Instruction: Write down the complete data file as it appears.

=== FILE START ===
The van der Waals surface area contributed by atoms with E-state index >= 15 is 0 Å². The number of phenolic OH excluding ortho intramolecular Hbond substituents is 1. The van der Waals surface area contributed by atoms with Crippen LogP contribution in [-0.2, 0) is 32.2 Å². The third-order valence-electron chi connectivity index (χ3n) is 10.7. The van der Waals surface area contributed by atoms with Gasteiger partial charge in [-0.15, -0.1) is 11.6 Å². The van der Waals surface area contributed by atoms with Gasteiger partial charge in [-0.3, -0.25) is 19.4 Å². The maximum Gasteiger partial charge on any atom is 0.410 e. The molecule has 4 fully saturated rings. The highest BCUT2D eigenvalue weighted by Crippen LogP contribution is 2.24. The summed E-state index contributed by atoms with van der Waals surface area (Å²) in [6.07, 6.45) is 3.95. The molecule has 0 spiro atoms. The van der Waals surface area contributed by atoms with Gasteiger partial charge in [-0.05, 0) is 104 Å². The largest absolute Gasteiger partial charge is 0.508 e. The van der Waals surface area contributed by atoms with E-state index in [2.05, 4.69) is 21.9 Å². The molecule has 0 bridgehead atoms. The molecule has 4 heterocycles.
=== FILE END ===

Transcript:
The van der Waals surface area contributed by atoms with E-state index >= 15 is 0 Å². The number of phenolic OH excluding ortho intramolecular Hbond substituents is 1. The van der Waals surface area contributed by atoms with Crippen LogP contribution in [-0.2, 0) is 32.2 Å². The third-order valence-electron chi connectivity index (χ3n) is 10.7. The van der Waals surface area contributed by atoms with Gasteiger partial charge in [-0.15, -0.1) is 11.6 Å². The van der Waals surface area contributed by atoms with Gasteiger partial charge in [-0.3, -0.25) is 19.4 Å². The maximum Gasteiger partial charge on any atom is 0.410 e. The molecule has 4 fully saturated rings. The highest BCUT2D eigenvalue weighted by Crippen LogP contribution is 2.24. The summed E-state index contributed by atoms with van der Waals surface area (Å²) in [6.07, 6.45) is 3.95. The molecule has 0 spiro atoms. The van der Waals surface area contributed by atoms with Gasteiger partial charge in [-0.05, 0) is 104 Å². The largest absolute Gasteiger partial charge is 0.508 e. The van der Waals surface area contributed by atoms with E-state index in [2.05, 4.69) is 21.9 Å². The molecule has 0 bridgehead atoms. The molecule has 4 heterocycles.